Physicians are not morally obligated to provide medical interventions (e.g., life support systems like CPR or artificial ventilation) that they do not think are medically indicated, will offer no benefit or may cause harm - BUT are they legally obligated to provide them?
Who decides based on what criteria?
- Barbara Bennett Jacobs, PhD, MPH, RN, CHPN
Director Ethics Consultation Service Hartford Hospital; Adjunct Faculty University of Connecticut
- Michael J. Drescher, MD
Division of Emergency Medicine Hartford Hospital
- Joan W. Feldman, JD
Partner & Chair of Health Law Practice Group Shipman & Goodwin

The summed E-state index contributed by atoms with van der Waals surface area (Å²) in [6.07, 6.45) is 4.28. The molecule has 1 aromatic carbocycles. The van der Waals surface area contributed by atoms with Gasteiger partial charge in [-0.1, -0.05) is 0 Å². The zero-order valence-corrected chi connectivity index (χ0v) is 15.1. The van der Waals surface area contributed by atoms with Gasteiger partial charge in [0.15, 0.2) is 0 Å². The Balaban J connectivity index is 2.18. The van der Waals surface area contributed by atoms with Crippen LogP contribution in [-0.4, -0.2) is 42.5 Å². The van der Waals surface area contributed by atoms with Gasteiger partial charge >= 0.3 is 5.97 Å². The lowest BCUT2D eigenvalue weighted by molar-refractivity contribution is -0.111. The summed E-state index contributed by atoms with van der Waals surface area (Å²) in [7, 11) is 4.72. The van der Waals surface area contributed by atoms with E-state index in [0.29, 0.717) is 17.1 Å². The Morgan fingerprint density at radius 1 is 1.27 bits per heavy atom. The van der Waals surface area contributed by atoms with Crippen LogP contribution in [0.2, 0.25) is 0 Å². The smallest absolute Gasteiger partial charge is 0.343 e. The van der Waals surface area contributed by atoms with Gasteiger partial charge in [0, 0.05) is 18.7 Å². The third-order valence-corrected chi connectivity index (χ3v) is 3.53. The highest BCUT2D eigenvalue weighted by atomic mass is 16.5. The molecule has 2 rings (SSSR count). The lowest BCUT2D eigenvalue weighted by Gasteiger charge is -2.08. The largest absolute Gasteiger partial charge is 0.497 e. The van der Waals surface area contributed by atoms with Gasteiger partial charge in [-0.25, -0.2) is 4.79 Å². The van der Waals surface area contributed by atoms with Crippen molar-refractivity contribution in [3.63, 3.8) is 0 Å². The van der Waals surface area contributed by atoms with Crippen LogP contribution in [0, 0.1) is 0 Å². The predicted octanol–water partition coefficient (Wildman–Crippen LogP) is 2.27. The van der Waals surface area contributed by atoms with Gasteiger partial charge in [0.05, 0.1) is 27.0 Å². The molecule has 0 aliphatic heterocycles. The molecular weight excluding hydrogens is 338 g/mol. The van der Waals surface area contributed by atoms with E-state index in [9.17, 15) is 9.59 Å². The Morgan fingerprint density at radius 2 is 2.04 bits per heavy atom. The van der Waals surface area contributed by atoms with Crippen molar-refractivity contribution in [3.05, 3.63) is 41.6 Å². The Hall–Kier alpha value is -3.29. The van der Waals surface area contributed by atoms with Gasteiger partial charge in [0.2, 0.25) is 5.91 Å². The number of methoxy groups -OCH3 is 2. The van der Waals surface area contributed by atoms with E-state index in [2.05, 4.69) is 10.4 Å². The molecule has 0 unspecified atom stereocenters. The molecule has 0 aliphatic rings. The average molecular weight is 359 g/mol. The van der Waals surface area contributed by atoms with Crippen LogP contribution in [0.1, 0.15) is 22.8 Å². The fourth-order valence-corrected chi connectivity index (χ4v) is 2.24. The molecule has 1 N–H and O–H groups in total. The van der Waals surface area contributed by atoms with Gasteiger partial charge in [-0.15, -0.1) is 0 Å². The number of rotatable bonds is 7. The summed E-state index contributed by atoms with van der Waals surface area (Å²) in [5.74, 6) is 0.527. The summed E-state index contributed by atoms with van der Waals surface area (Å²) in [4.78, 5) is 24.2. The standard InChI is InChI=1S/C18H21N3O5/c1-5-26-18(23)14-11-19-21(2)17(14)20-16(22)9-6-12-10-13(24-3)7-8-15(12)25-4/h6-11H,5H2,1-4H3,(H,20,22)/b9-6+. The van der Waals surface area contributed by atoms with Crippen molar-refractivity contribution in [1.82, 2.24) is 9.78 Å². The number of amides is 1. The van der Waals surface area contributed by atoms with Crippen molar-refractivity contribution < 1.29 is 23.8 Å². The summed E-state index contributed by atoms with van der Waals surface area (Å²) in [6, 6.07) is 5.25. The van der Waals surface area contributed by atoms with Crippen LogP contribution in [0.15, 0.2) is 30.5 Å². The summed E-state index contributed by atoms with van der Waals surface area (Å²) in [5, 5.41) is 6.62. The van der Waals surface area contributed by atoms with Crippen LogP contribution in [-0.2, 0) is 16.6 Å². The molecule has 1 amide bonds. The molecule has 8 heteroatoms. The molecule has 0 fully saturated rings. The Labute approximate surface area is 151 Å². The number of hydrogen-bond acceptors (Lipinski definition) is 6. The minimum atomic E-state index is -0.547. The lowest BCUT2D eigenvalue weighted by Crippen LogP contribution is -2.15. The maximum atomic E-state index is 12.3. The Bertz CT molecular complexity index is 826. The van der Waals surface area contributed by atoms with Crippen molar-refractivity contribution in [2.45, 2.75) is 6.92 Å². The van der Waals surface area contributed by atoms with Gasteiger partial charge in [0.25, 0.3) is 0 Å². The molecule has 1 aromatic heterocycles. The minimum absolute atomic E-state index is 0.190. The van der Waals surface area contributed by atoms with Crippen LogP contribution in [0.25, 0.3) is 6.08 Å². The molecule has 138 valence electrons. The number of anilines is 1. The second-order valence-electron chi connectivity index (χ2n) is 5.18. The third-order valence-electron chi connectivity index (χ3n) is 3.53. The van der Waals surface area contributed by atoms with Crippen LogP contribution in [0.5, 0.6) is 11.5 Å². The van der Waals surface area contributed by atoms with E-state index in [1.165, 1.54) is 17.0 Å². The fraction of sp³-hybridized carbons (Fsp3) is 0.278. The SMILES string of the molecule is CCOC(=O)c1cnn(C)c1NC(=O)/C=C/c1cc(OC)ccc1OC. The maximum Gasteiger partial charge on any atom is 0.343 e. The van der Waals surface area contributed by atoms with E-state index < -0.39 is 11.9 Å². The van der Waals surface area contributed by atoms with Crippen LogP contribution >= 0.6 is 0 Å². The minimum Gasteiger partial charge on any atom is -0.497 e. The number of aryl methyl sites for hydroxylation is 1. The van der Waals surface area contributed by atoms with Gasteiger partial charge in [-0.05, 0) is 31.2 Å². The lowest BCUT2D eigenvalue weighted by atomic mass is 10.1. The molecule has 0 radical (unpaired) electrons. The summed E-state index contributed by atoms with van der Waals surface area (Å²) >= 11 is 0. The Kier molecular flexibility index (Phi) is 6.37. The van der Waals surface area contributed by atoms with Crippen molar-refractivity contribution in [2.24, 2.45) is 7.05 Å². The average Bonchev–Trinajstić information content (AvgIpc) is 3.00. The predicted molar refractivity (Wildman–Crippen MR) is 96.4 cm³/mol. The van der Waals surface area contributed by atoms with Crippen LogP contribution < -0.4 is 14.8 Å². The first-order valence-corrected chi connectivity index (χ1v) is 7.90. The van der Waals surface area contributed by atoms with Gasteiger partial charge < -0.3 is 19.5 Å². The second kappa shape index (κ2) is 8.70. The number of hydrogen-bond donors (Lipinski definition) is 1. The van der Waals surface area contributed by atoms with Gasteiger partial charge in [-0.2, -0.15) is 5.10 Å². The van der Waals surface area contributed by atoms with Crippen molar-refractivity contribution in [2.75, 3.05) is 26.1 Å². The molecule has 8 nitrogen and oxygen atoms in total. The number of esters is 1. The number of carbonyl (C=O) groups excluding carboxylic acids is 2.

- Jonathan A. Harris, JD
State Senator 5th District, Co-Chairman Public Health Committee
- Harris Jacobs, MD
Chairman Department of Pediatrics
- Robert K. Killian, Jr., JD
Judge, Court of Probate, District of Hartford
- Zita Lazzarini, JD, MPH
Division Director & Associate Professor
University of CT Health Center
Chairwoman Ethics Committee John Demsey Hospital
- Carol L. Powers, JD
Community Ethics Committee, Harvard Ethics Leadership Group
- Harold (Hank) I. Schwartz, MD
Psychiatrist-in-Chief & Vice President of Behavioral Health, Director Department of Psychiatry, The Institute of Living
- Mark D. Siegel, MD
Section of Pulmonary & Critical Care Medicine, Department of Medicine, Yale University School of Medicine
This activity has been approved for AMA PRA Category 1 Credit.
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